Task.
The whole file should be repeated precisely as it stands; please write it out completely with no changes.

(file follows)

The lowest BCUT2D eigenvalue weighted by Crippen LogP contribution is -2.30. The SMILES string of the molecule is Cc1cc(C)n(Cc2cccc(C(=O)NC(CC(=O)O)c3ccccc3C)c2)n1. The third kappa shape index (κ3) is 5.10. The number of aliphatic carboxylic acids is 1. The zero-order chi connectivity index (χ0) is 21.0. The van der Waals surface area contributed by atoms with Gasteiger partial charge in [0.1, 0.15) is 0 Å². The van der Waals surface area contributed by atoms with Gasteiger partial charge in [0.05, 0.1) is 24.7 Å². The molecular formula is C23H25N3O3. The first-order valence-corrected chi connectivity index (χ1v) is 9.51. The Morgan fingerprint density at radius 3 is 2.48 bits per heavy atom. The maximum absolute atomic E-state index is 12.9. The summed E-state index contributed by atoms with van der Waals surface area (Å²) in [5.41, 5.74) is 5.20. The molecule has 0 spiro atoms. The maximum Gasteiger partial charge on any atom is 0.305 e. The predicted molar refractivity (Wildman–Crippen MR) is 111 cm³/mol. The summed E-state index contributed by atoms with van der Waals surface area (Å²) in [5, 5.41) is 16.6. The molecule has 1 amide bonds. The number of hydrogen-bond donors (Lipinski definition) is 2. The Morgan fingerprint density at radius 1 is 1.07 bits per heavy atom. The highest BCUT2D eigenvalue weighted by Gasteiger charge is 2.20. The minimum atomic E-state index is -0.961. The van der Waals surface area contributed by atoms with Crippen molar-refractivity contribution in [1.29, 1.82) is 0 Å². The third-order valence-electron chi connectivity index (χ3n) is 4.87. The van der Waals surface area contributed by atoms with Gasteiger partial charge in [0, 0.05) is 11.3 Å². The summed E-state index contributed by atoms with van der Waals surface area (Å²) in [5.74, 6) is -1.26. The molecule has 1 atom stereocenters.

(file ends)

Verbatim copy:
The lowest BCUT2D eigenvalue weighted by Crippen LogP contribution is -2.30. The SMILES string of the molecule is Cc1cc(C)n(Cc2cccc(C(=O)NC(CC(=O)O)c3ccccc3C)c2)n1. The third kappa shape index (κ3) is 5.10. The number of aliphatic carboxylic acids is 1. The zero-order chi connectivity index (χ0) is 21.0. The van der Waals surface area contributed by atoms with Gasteiger partial charge in [0.1, 0.15) is 0 Å². The van der Waals surface area contributed by atoms with Gasteiger partial charge in [0.05, 0.1) is 24.7 Å². The molecular formula is C23H25N3O3. The first-order valence-corrected chi connectivity index (χ1v) is 9.51. The Morgan fingerprint density at radius 3 is 2.48 bits per heavy atom. The maximum absolute atomic E-state index is 12.9. The summed E-state index contributed by atoms with van der Waals surface area (Å²) in [5.41, 5.74) is 5.20. The molecule has 0 spiro atoms. The maximum Gasteiger partial charge on any atom is 0.305 e. The predicted molar refractivity (Wildman–Crippen MR) is 111 cm³/mol. The summed E-state index contributed by atoms with van der Waals surface area (Å²) in [5, 5.41) is 16.6. The molecule has 1 amide bonds. The number of hydrogen-bond donors (Lipinski definition) is 2. The Morgan fingerprint density at radius 1 is 1.07 bits per heavy atom. The highest BCUT2D eigenvalue weighted by Gasteiger charge is 2.20. The minimum atomic E-state index is -0.961. The van der Waals surface area contributed by atoms with Crippen molar-refractivity contribution in [1.29, 1.82) is 0 Å². The third-order valence-electron chi connectivity index (χ3n) is 4.87. The van der Waals surface area contributed by atoms with Gasteiger partial charge in [0, 0.05) is 11.3 Å². The summed E-state index contributed by atoms with van der Waals surface area (Å²) in [5.74, 6) is -1.26. The molecule has 1 atom stereocenters.